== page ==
Looking for a New Place to Live

Reason #1.  Charlie can’t sleep. I emailed Mike this play by play the other night while he was working late.

“Oh shit,” the guy right outside Charlie’s window yelled, “I have to go to Northpark to drop off my glove!”  His friend says, “It’s all good, dude. No worries!”

Their car peels out.  Yippee neighbor dog now barking.  Big dog at other neighbor’s house barking in reply.  Random gate slams.  Baby screaming (not ours, she has a boob in her mouth).  Big dog still barking.  Second gate slams. Big dog excessively barking. Muscle car pulls up out front.  “Vruum, vruuum, vruuum.” Baby still screaming.  Ghetto Bird helicopter overhead. Shinning light in yard.  yippee dog makes another appearance. he’s running loose in the street. big dog replies.

And, scene.

Loud neighborhood, annoying, I know.  But is it annoying enough to move?  Maybe not, but reason number 2 sure is:

Charlie and I took Sophie on a “Run-about” at 5:30 the other morning.  We see two black unmarked vehicles out front of the house several doors down.  ICE agents wearing bullet proof vests are videotaping (dang! The feds have nice equipment–note to self, talk to Mike about setting up some sort of agent to artist hand-me-down program) and taking photographs with a gorgeous big SLR.  A disheveled man is handcuffed out front. I see two women sobbing inside. Sophie naturally runs across the street to investigate. She sniffs an ice agent’s pants, I apologize, and we move on.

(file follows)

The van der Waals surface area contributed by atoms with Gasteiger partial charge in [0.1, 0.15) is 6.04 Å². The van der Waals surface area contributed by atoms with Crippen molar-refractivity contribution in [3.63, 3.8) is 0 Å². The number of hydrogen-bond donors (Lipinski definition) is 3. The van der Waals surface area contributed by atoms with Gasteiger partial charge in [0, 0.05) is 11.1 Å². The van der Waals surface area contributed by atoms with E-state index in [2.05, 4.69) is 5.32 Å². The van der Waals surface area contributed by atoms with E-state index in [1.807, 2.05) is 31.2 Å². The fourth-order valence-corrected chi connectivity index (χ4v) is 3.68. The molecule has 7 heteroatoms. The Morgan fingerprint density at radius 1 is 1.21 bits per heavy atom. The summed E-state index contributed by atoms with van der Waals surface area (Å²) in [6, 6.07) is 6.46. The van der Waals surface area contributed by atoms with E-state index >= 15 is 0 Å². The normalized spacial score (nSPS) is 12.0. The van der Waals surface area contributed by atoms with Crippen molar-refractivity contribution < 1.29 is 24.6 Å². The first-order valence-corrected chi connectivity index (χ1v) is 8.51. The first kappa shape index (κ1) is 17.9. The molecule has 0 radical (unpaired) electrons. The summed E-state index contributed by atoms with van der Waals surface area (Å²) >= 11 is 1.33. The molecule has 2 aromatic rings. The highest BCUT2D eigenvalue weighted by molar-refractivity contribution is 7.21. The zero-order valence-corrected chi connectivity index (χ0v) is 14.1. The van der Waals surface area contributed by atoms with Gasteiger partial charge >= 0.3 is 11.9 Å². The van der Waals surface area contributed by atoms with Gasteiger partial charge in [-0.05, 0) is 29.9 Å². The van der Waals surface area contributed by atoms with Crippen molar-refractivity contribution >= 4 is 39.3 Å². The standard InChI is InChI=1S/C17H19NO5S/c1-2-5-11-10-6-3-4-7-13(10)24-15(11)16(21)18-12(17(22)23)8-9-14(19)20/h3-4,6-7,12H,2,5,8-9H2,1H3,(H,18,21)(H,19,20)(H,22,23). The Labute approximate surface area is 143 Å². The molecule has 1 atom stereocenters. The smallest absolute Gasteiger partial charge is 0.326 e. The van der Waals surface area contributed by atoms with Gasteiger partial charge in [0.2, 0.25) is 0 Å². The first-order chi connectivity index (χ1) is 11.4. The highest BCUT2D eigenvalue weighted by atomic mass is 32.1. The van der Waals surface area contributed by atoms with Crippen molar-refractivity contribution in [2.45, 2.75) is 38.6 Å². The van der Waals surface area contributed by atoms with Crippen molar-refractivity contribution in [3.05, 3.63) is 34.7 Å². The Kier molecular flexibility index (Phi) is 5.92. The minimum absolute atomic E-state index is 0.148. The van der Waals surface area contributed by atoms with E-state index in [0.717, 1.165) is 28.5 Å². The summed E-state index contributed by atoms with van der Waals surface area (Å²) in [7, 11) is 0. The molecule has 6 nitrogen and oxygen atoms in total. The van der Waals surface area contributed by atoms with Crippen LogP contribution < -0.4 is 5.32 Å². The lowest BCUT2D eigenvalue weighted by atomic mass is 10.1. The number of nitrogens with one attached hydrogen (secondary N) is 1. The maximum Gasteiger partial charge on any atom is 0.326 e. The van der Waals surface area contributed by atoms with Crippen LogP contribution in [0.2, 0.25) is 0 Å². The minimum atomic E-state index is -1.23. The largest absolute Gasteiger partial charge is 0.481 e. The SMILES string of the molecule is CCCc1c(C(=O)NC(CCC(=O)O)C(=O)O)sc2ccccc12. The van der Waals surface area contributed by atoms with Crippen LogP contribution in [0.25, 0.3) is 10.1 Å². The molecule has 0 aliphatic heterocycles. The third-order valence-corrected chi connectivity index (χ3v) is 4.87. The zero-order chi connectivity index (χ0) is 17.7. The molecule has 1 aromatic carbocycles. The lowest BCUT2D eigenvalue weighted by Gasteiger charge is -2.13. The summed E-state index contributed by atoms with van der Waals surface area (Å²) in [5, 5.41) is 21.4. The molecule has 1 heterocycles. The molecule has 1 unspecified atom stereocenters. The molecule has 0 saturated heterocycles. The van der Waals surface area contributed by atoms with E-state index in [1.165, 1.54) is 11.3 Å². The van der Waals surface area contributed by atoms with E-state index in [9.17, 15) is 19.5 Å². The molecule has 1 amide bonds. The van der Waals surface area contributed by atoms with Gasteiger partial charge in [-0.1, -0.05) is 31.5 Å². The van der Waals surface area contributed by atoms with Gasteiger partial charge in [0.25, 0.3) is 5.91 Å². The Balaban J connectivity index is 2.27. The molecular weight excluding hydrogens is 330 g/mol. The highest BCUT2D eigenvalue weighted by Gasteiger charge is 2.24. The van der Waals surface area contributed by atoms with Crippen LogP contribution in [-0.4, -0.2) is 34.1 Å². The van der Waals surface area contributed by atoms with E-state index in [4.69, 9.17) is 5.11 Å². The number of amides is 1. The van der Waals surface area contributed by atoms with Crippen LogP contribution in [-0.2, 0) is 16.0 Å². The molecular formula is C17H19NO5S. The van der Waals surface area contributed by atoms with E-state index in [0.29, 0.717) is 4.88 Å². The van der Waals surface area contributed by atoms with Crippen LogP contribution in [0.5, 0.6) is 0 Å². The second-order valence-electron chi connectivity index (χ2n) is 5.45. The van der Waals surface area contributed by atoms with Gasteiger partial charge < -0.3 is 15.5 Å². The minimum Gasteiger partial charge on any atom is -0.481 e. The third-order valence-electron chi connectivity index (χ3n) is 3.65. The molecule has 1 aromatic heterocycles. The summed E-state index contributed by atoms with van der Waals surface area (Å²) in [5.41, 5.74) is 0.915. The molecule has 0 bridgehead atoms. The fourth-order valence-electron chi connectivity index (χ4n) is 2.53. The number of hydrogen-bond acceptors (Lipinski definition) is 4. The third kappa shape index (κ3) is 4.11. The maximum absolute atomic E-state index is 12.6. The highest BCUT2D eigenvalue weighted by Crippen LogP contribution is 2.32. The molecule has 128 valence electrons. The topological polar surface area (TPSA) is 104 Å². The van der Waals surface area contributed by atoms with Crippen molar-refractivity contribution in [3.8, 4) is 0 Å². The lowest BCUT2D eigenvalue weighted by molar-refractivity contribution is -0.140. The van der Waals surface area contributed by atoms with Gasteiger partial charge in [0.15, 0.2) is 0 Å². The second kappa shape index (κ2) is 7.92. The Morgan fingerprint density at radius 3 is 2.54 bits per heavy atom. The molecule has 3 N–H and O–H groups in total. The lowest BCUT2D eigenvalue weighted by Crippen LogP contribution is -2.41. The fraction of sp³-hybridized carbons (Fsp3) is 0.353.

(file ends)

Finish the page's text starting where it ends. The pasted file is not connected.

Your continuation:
Later, I’m listening to NPR and hear that what Sophie, Charlie, and I had walked through might actually have been a METH RING RAID! Of course, after hearing this on the radio, I go google crazy and find this video of “Operation Jackhammer,”  which was shot exactly four doors down from our house.

Holy cow. There used to be the nicest Rastafarian guy that lived in that house. Why did he move?  And who the hell let the meth distributors move in?  How has our neighborhood, which used to be endearing in it’s eclectic, not-so-great-ness somehow de-volve into a place where I no longer feel safe?  It’s sad. Gentrification is lame(it breaks my heart how much my old Chicago neighborhood, Wicker park, changed), but let me tell you, so is the opposite of gentrification–whatever the word for that is, it stinks too.

Tried to buy a house three days later. Didn’t get it.  Anxiously looking.  If you find anything interesting, let us know.


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